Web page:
The phrase “police brutality” has been part of my vocabulary since at least 1968.
That is the year that the Democratic Presidential Convention faced immense political challenges inside the International Amphitheatre and protesters clashed with literally thousands of police and National Guard armed and carrying riot gear. It was fully militarized police back then. The implications of that militarization were made tragically clear at Kent State University in Ohio in May 4, 1970.
George Floyd died under Officer Derek Chauvin’s knee in Minneapolis on May 25, 2020. His was the most recent—and because of video recordings the most grotesque—of a string of killings by the police of unarmed people of color. The assaults and resulting death tolls seem to be accelerating. There was the beating of Rodney King in Los Angeles in 1991. A very incomplete list of deaths would include Amadou Diallo (NYC, 1999), Oscar Grant (CA, 2005), Kelly Thomas (CA, 2011), Michael Brown (MO, 2014), Eric Garner (2014), Tamir Rice (OH, 2014), Freddie Gray (MD, 2015), Walter Scott (NC, 2015), Philando Castile (MN, 2016), Terence Crutcher (OK, 2016) Jean Botham (TX, 2018) and Antwon Rose II (PA, 2018), Atatiana Jefferson (TX, 2019) and William Green (MD, 2020), 2020.
It’s In The System
That American law enforcement has treated people of color with a kind of moral disdain and casual cruelty is certainly evident to most of us. Behind the shield of upholding the law, too many officers have paid no penalty for actions that were arguably crimes. Given the legal shelter of “limited immunity,” police are only enforcing laws that are more often than not, racist in its structure and frequently racist in its intent. On the most recent Last Week Tonight, host John Oliver quoted this assertion by “an Alabama planter in the wake of Emancipation:”
We have the power to pass stringent police laws to govern the Negroes—this is a blessing—for they must be controlled in some way or white people cannot live among them.
Several of these terrible encounters provoked peaceful protests as well as riots. It also seems that American law enforcement often is unable to distinguish between peaceful protest and a riot—often turning the former into the latter.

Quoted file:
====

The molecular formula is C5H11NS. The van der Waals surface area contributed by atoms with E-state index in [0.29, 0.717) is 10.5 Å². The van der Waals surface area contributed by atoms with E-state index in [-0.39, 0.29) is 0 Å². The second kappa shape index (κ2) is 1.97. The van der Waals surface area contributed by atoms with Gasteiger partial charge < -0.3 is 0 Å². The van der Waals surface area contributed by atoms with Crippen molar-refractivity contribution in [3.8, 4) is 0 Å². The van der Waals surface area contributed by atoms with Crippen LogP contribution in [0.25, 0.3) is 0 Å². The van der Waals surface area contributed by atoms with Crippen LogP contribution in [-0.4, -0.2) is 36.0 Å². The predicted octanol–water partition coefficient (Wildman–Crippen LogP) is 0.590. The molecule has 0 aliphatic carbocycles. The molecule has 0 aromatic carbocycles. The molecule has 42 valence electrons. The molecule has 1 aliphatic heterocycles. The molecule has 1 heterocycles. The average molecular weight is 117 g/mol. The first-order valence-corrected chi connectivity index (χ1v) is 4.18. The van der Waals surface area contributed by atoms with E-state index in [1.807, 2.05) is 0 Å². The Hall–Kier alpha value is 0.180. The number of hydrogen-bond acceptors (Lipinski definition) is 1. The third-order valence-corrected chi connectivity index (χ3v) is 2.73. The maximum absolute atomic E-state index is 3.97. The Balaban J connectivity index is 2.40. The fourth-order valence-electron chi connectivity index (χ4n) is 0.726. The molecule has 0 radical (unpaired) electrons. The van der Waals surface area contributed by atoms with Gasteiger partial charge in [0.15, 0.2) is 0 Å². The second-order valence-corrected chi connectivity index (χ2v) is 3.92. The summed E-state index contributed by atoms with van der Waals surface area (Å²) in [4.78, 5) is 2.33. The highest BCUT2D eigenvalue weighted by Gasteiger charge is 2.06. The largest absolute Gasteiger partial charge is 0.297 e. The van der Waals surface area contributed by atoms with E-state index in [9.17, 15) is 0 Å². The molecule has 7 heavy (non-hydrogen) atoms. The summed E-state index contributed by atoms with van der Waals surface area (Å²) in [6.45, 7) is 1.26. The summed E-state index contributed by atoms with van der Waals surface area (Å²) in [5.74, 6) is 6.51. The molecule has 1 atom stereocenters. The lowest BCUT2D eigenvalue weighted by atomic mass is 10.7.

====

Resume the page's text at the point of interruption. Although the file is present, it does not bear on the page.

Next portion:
George Floyd’s death may be—and I desperately hope it is—the one that forces genuine and lasting change.
I Love John Oliver
This brings me to John Oliver whose Last Week Tonight won an Emmy for “Outstanding Variety Talk Series & Writing for a Variety Series” in 2019—and 2018, 2017 and 2016. Pretty much for the entire Trump administration as well as the election year leading up to it.
I admit it. I’m a fan. I fell for that dweeby charm when I first encountered him on the sit-com Community in the role of Ian Duncan, psychology professor. Last Week Tonight airs after our bedtime but we record it and enjoy it with Monday lunch. I even bought his charming fable of a gay rabbit, A Day in the Life of Marlon Bundo.
Oliver’s sense of humor is, as he frequently points out, “British.” Each show takes the mickey out of someone or something the way my classmates at my English boarding school took the mickey out of me—relentlessly. While hardly pitch-perfect, his distinctive mix of analysis of issues and ecumenical roasting of all and sundry associated with film, television, news, business and popular culture is for me pure entertainment.
The Medium Shapes The Message
Since the beginning of the current season, Oliver and his team, like so many businesses, have been working separately and splicing together a program that is offered in the isolation of a “white space,” without audience, without any sense that one sits there along with a raucous and like-minded crew.
So now, John Oliver, looking into the camera, is looking directly at me. He is talking to me only, or so it seems. If there is a laugh or a groan or a gasp, it comes only from me and in that moment, it seems that he hears it and acknowledges it. To me.
This was never truer than during the episode aired on June 8. It was about police, policing, brutality and what it might mean to change from a system engineered on systemic racism to one in which public protection and service is paramount. And by “public” I mean every single person in the community equally and at all times.
I sat. I listened. I imagined what defunding and demilitarizing the police might entail. I wondered if we could learn to say, “public protection” rather than “policing,” and if we could do that, whether changing those words would, in any way, change our hearts, minds and assumptions.
Somehow, Oliver has filled the space left behind when the live audience was locked out; he has made the experience for the viewer more intense, more personal and more relevant. There are still jokes but they are much, much darker. He still makes liberal use of profanity. Clips mined from social media and news agencies still have a part to play. It is his words, though, and his eyes, that hold me.
We Need To Know
Oliver has always wrapped our need to know this information in a certain urgency. Trump has dubbed himself “your president of law and order.” He has also thanked himself ordering a peaceful gathering in Lafayette Park dispersed with violence so that he could walk to the doorstep of “the Church of the Presidents,” St. John’s Episcopal Church, and brandish a bible with the gesture of a tin-pot dictator.
We the people of the United States have an extremely urgent need to know what is going on and why and whether the actions of the head of state are lawful, let along moral or honorable. There are only so many printed and electronic news sources I can read. I’ll see what insights John Oliver can offer each week about last week.